In any case, another unique aspect of the OCDA’s database that Roth wrote about is that it can’t function without private industry. Indeed, Roth wrote in her paper that the OCDA “must partner with private industry to maintain its database.” This is because the OCDA’s office also uses devices called Rapid Hit DNA Machines, which requires splitting DNA samples, but doing so makes the samples ineligible for inclusion in CODIS, the nationwide Combined DNA Index System. As it happens, all OCDA DNA samples go to Bode Cellmark Forensics  in Virginia, where they’re processed into profiles and placed in the database.
Roth also tried to discern the demographics of who exactly is in the database, but ran into a wall. Though she did learn that the database is about 70 percent male, the OCDA’s office wouldn’t give her racial data. She also wrote that she initially thought that the emphasis on petty crimes like dog leash laws would skew the sample results towards people of privilege, but then she learned that many of the misdemeanors being prosecuted are driving offenses, and that tends to grab minorities.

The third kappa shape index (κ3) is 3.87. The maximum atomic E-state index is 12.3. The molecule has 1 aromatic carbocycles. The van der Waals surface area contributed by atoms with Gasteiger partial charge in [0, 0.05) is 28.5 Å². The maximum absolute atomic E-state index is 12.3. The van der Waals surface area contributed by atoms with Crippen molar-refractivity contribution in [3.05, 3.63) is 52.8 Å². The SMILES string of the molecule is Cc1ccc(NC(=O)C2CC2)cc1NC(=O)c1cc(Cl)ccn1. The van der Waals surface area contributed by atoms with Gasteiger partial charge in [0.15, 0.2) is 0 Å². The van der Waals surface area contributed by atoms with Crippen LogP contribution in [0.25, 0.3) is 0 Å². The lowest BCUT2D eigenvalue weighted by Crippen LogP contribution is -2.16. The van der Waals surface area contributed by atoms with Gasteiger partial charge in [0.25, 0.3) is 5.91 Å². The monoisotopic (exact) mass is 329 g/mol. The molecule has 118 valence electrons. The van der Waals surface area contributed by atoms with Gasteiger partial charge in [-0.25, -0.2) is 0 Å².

More irony: in her paper Roth mentions then-Supervisor Todd Spitzer as a big critic of the program (and the whole notion of the DA’s involvement in crime labs) back in 2015. But her paper was published before Spitzer won the 2018 DA’s election. When I told Roth that Spitzer had since agreed to give up the DA’s crime labs but was still holding onto the DNA database, she laughed.
Click here  to download Roth’s paper.